Photo courtesy Pippa Jarvis
Photo courtesy Pippa Jarvis
By Parker Blumentritt 09/11/22 00:53
On November 4 and 6, the Shepherd School of Music performed “Street Scene”, an opera with music composed by Kurt Weill, a book by Elmer Rice and lyrics by Langston Hughes. Patrick Diamond, the show’s director, is in his third year as a faculty member of the Shepherd’s Opera Studies program. Diamond said her role is to coordinate the show’s spatial elements, character interactions, and collaborate with the show’s conductor, Steven Osgood, to create a show that dramatically builds and tells a story.
“I love how different all the characters are… Our students come from all over the country and around the world,” Diamond said. “So it’s pretty amazing to have a play that, even though the characters very specifically come from different places than our students, still reflects that experience and that diversity.”
Additionally, although “Street Scene” turns 75 this year, Diamond said he still finds it relevant today.
“There are issues about this that are at the forefront of our social and political conversations today,” Diamond said. “There’s something really awesome and sad about working on a play that turns 75 this year where those same issues come out.”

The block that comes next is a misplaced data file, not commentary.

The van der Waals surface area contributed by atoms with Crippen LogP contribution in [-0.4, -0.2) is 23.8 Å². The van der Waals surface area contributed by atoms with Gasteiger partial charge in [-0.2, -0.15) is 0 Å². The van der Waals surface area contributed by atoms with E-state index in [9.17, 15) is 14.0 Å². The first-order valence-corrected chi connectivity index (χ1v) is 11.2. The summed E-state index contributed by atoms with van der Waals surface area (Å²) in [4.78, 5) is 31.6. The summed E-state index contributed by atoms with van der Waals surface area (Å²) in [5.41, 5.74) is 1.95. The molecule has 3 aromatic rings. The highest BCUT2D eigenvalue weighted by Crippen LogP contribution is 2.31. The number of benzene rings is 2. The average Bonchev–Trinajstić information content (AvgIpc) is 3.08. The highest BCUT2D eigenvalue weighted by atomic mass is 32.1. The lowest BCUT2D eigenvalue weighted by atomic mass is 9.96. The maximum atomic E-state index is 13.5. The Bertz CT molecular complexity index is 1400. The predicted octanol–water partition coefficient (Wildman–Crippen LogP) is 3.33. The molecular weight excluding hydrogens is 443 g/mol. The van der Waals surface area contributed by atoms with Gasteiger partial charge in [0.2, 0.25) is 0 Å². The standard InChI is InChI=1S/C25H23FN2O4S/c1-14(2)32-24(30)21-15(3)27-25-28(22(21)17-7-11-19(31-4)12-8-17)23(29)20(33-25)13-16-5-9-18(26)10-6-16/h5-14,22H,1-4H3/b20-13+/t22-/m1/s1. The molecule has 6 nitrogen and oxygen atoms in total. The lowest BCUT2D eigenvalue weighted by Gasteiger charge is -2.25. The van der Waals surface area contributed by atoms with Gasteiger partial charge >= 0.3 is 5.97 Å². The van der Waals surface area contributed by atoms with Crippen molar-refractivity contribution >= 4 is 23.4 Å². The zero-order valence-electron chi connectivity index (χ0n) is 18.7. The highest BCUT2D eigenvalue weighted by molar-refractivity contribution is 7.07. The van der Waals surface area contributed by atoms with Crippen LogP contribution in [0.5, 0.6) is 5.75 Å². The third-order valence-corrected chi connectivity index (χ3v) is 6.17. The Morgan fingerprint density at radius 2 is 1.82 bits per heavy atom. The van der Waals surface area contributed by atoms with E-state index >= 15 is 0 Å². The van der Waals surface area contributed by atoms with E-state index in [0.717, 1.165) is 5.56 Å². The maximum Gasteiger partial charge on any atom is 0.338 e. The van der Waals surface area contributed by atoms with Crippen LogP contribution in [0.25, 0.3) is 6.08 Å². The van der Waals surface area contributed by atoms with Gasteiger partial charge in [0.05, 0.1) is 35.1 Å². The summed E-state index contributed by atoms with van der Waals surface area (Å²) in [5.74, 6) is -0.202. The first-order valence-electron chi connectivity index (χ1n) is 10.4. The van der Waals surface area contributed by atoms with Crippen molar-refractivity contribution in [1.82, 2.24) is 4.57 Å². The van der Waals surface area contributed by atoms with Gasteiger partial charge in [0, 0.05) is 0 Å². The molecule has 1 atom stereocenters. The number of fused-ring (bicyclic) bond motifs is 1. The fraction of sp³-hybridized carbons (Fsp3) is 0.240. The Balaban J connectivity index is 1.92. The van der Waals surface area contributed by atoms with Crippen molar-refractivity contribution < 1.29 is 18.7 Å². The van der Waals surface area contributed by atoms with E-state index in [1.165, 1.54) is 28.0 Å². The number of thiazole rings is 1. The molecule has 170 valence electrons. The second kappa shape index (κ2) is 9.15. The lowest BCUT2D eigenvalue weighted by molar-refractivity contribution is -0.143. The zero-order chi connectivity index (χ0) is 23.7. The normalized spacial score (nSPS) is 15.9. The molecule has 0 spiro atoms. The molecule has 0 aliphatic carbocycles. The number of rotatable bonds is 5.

Lauren Caroll, a second-year master’s student at Shepherd, played Rose Maurrant, another leading role. She said the show’s intense plot was a challenge.
“The hardest part of the process for me was learning how to handle such intense storylines and finding the emotional and physical stamina for the whole show,” Caroll wrote in an email to the Thresher. “It takes a lot of emotional energy to interpret this story, and it took some getting used to.”
Caroll and Hanna Frampton, a voice student at Shepherd who played Joan in the set, both said Street Scene helped them improve their acting skills.
“Personally, I felt like I grew up as an artist just because ‘Street Scene’ is definitely between the land of opera and musical theater, so you learn how to get on stage from a different way than you normally would for opera,” Frampton, a junior from Sid Richardson College, said.
Daniela Machado, a freshman at Shepherd, played Anna Maurrant, one of the show’s lead roles. Machado said it was his first live opera performance, as his undergraduate opera experience was during the pandemic. Both Machado and Caroll noticed the unique challenges of Street Scene having spoken dialogue, unlike most operas.
“I think one of the hardest parts of the process for me was learning and memorizing the spoken lines of the opera,” Machado wrote in an email to the Thresher. “I used to do musical theater and looking back I was good at memorizing lines, but I really struggled this time.”
The process of preparing for the show lasted several months. Diamond said they began staging rehearsals in late September, but the piece was selected in the spring and many singers began learning their roles over the summer.
“It was just a really long process,” Frampton said. “It was a really fun experience, though, because as an undergrad, I don’t get to interact with graduate students outside of my professor’s studio. So I was really able to make new friends and get to know new people.